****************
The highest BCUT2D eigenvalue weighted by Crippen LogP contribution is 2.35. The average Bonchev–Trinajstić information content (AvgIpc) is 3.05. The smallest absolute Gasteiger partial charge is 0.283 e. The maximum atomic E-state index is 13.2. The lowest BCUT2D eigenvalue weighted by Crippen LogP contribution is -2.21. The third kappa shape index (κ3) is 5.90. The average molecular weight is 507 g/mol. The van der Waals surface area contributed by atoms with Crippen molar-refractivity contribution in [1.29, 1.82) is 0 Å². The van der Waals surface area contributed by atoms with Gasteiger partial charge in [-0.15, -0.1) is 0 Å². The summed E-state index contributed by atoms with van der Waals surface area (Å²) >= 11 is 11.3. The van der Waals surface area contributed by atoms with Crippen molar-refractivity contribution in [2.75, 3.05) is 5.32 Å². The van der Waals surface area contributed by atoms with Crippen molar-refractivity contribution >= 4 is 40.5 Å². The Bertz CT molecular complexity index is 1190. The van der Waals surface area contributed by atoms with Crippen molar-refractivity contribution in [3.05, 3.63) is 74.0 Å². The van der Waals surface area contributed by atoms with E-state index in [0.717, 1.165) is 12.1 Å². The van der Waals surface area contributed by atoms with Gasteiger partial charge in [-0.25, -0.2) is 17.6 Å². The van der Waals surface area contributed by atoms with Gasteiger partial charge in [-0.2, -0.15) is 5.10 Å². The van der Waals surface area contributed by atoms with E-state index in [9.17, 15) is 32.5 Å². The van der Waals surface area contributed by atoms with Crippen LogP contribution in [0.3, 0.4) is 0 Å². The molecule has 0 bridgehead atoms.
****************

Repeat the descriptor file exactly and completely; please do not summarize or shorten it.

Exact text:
The highest BCUT2D eigenvalue weighted by Crippen LogP contribution is 2.35. The average Bonchev–Trinajstić information content (AvgIpc) is 3.05. The smallest absolute Gasteiger partial charge is 0.283 e. The maximum atomic E-state index is 13.2. The lowest BCUT2D eigenvalue weighted by Crippen LogP contribution is -2.21. The third kappa shape index (κ3) is 5.90. The average molecular weight is 507 g/mol. The van der Waals surface area contributed by atoms with Crippen molar-refractivity contribution in [1.29, 1.82) is 0 Å². The van der Waals surface area contributed by atoms with Gasteiger partial charge in [-0.15, -0.1) is 0 Å². The summed E-state index contributed by atoms with van der Waals surface area (Å²) >= 11 is 11.3. The van der Waals surface area contributed by atoms with Crippen molar-refractivity contribution in [2.75, 3.05) is 5.32 Å². The van der Waals surface area contributed by atoms with Crippen molar-refractivity contribution >= 4 is 40.5 Å². The Bertz CT molecular complexity index is 1190. The van der Waals surface area contributed by atoms with Crippen molar-refractivity contribution in [3.05, 3.63) is 74.0 Å². The van der Waals surface area contributed by atoms with E-state index in [0.717, 1.165) is 12.1 Å². The van der Waals surface area contributed by atoms with Gasteiger partial charge in [-0.25, -0.2) is 17.6 Å². The van der Waals surface area contributed by atoms with Gasteiger partial charge in [-0.2, -0.15) is 5.10 Å². The van der Waals surface area contributed by atoms with E-state index in [9.17, 15) is 32.5 Å². The van der Waals surface area contributed by atoms with Crippen LogP contribution in [0.3, 0.4) is 0 Å². The molecule has 0 bridgehead atoms.